Some 50,000 claimants from the Ogale and Bille communities of the Niger Delta will have their day in the UK courts against Shell, after the Oil Major opted to proceed to trial in a case focused on catastrophic environmental destruction in southern Nigeria.
The trial will doubtless grab media attention after the recent landmark win against the company in the Netherlands and as Shell continues with its plans to exit Nigeria – leaving a trail of environmental devastation in its wake – it will advance how UK common law interprets such international corporate accountability cases and, it’s to be hoped, ensure justice will finally be served to the Ogale and Bille communities
Shell’s decision to go to trial comes only a few months after the Supreme Court ruled that the case against Shell for alleged environmental degradation in the Niger Delta may be heard in the English courts. The ruling overturned the decision of the Court of Appeal and High Court and reaffirmed its landmark decision in Lungowe v Vedanta, in so doing clarifying jurisprudence on the tort law duty of care
Leigh Day, the law firm representing the Nigerian communities seeking justice, argues that that parent company Shell UK must be held accountable for the actions taken by its subsidiary – because the global policies it put in place directly led to the damage suffered by Nigerian communities.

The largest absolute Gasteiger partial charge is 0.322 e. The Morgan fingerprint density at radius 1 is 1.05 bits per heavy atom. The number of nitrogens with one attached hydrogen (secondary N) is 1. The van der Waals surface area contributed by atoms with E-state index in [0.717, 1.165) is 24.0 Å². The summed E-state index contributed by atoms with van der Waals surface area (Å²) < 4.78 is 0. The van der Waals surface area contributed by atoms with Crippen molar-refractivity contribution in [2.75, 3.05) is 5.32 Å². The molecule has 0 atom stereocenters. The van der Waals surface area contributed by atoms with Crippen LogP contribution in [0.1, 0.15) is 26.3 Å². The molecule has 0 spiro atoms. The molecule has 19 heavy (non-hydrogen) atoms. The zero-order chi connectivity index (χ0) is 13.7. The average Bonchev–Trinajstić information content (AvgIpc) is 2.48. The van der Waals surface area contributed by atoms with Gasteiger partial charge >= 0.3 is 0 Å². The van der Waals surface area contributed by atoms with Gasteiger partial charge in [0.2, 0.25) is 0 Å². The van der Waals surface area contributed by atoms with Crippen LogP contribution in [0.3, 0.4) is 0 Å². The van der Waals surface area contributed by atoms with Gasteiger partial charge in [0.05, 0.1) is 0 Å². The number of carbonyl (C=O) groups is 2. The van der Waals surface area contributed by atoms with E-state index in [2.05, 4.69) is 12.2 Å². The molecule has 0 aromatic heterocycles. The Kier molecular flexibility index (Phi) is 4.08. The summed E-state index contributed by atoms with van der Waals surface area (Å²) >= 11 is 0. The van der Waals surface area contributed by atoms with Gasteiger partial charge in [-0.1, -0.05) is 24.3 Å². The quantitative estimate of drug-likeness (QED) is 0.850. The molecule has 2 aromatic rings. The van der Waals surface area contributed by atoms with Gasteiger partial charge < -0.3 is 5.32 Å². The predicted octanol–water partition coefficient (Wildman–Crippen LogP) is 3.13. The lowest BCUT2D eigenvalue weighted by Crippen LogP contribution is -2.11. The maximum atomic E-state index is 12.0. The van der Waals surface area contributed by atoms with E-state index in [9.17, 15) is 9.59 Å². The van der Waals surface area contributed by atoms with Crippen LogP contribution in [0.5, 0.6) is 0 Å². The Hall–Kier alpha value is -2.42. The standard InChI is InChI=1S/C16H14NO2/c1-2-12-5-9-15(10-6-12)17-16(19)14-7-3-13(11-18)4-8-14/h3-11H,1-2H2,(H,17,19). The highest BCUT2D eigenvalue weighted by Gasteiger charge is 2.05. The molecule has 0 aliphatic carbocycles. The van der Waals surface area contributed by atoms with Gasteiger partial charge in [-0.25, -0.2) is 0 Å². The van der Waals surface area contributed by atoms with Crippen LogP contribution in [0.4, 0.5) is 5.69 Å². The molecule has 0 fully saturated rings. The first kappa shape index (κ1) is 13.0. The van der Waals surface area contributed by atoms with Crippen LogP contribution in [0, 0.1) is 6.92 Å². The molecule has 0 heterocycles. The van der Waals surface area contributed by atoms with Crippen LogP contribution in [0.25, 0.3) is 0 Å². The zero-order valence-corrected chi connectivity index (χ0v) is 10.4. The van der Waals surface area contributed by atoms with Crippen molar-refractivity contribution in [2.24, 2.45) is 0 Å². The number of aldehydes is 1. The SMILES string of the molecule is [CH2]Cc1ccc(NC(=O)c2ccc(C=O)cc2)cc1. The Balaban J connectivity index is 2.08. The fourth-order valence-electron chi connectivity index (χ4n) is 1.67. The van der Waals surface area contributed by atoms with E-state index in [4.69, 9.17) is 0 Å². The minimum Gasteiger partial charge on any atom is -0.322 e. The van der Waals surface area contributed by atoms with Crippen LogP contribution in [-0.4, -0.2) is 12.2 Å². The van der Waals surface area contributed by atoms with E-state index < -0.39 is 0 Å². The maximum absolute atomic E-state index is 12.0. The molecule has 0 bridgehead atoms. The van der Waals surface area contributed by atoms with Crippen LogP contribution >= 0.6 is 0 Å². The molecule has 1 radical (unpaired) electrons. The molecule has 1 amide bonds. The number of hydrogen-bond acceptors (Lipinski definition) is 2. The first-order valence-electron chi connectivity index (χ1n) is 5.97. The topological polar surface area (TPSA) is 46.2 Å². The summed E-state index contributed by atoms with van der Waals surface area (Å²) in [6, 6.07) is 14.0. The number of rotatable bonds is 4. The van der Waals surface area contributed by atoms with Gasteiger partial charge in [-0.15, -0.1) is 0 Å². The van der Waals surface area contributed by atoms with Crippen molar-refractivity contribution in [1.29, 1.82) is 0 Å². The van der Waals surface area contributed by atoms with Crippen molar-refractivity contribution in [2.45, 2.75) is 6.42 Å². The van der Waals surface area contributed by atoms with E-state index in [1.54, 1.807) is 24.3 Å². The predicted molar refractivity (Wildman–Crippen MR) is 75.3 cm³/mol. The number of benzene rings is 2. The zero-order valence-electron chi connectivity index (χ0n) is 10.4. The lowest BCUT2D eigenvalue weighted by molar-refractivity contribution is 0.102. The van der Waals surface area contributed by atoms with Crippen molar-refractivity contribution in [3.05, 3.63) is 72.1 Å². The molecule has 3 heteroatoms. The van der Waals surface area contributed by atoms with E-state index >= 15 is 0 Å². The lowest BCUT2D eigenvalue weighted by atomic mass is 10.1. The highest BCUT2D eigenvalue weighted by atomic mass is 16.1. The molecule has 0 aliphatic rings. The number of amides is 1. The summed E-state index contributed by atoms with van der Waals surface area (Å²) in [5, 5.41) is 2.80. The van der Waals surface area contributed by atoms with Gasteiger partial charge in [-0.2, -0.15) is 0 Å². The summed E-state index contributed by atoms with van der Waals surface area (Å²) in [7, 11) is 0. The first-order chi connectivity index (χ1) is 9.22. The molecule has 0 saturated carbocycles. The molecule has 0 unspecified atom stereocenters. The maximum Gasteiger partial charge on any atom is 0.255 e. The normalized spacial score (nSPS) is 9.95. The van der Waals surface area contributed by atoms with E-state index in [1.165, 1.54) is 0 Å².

Local communities have long suffered from oil spills in the Niger Delta region – and have only been compensated for the damage caused to their livelihoods through action in the courts. Leigh Day argues that the oil leaks from pipelines and associated infrastructure operated by Shell Petroleum Development Company of Nigeria Ltd (SPDC) as part of a joint venture in the Niger Delta, are a result of negligence, and that parent company Royal Dutch Shell has breached its duty of care to local communities.
Should the court rule against Shell, it will be yet another defeat for the corporation, which earlier this year was ordered by a court in The Hague to go further to drastically reduce its climate emissions. The Dutch court found that Shell’s policies were inadequate to meet the requisite standard of care under Dutch law, and it ordered that the carbon emissions of the Shell group’s global activities be reduced by 45% by 2030 relative to 2019 levels.
By hiding behind its corporate structure Shell has evaded accountability for far too long.
UK corporations must be held accountable for human rights abuses and environmental damage caused by subsidiaries they control. Communities in the Global South must have access to justice and judicial remedy for the abuses they suffer at the hands of corporate giants. And this trial may be a key step forward in the long battle to end impunity for corporate human rights abuses around the world.